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50 Years of ERIC
50 Years of ERIC
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ERIC Number: EJ735721
Record Type: Journal
Publication Date: 2006-Jul
Pages: 18
Abstractor: Author
Reference Count: 34
ISBN: N/A
ISSN: ISSN-1093-023X
Middle School Students' Self-Efficacy, Attitudes, and Achievement in a Computer-Enhanced Problem-Based Learning Environment
Liu, Min; Hsieh, Peggy (Pei-Hsuan); Cho, Yoonjung; Schallert, Diane
Journal of Interactive Learning Research, v17 n3 p 225-242 Jul 2006
This study examined the effect of a computer-enhanced problem-based learning (PBL) environment on middle school students' learning, investigating the relationship among students' self-efficacy, attitude toward science, and achievement. As Bandura defined it (1986), self-efficacy refers to the beliefs people have about whether or not they can successfully complete a task. From analyses of quantitative and qualitative data, findings indicated an increase in students' science achievement and self-efficacy for learning science after their engagement in a computer-enhanced PBL environment; however, no significant changes were seen in their attitude toward science. Students' attitude toward science and self-efficacy beliefs were positively related to each other. Self-efficacy was shown to be a statistically significant predictor of science achievement scores but attitude was not. In addition, when groups were formed based on a median split of attitude and self-efficacy scores, a significant interaction was found. Among students with low attitude, science achievement scores were significantly higher for the high self-efficacy than for the low self-efficacy group, while students in the high attitude group showed no difference in the achievement scores regardless of their self-efficacy grouping. Results suggested that students' self-efficacy towards science learning could be used to predict achievement. (Contains 2 tables.)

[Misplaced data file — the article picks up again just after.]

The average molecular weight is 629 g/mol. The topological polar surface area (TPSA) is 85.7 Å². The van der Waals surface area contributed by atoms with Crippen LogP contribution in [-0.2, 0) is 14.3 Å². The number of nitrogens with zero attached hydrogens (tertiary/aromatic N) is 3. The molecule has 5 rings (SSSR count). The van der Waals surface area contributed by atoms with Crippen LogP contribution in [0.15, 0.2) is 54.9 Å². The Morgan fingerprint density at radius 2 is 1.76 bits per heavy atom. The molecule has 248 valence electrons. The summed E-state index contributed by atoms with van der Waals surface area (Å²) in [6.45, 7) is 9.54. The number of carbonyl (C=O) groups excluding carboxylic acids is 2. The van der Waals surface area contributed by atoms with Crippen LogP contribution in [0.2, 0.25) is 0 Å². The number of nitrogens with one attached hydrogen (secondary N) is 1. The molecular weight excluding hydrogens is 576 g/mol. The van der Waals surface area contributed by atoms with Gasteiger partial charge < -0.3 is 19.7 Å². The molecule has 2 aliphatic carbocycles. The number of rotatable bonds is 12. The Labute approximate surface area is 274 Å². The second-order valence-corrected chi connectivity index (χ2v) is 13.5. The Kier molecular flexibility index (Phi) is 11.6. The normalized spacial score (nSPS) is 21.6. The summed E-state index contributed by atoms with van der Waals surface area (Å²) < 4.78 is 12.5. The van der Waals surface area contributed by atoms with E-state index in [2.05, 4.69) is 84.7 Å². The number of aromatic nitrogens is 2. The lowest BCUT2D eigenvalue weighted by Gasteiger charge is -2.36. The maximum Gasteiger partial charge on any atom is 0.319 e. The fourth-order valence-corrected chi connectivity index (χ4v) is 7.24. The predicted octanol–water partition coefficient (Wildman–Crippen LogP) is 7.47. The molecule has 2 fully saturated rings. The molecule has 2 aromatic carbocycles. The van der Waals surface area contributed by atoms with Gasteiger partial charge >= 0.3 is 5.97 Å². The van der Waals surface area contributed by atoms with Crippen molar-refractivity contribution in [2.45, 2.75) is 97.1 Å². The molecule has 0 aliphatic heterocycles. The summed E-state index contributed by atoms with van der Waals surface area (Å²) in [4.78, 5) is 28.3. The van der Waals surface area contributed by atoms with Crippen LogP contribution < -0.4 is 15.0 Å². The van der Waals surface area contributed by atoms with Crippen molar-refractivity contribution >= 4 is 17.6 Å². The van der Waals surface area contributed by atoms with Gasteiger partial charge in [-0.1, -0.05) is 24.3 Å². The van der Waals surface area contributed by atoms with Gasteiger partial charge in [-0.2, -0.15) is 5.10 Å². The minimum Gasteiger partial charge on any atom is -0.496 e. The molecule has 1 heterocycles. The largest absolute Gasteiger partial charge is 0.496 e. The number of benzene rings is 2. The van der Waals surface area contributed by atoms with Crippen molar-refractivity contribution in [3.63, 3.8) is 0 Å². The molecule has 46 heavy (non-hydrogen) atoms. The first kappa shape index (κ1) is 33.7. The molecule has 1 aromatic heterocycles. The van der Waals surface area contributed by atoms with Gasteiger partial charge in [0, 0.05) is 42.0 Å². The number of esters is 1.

Association for the Advancement of Computing in Education, P.O. Box 1545, Chesapeake, VA 23327-1545. Tel: 757-366-5606.
Publication Type: Journal Articles; Reports - Research
Education Level: Grade 10; Grade 6
Audience: N/A
Language: English
Sponsor: N/A
Authoring Institution: N/A
Identifiers: N/A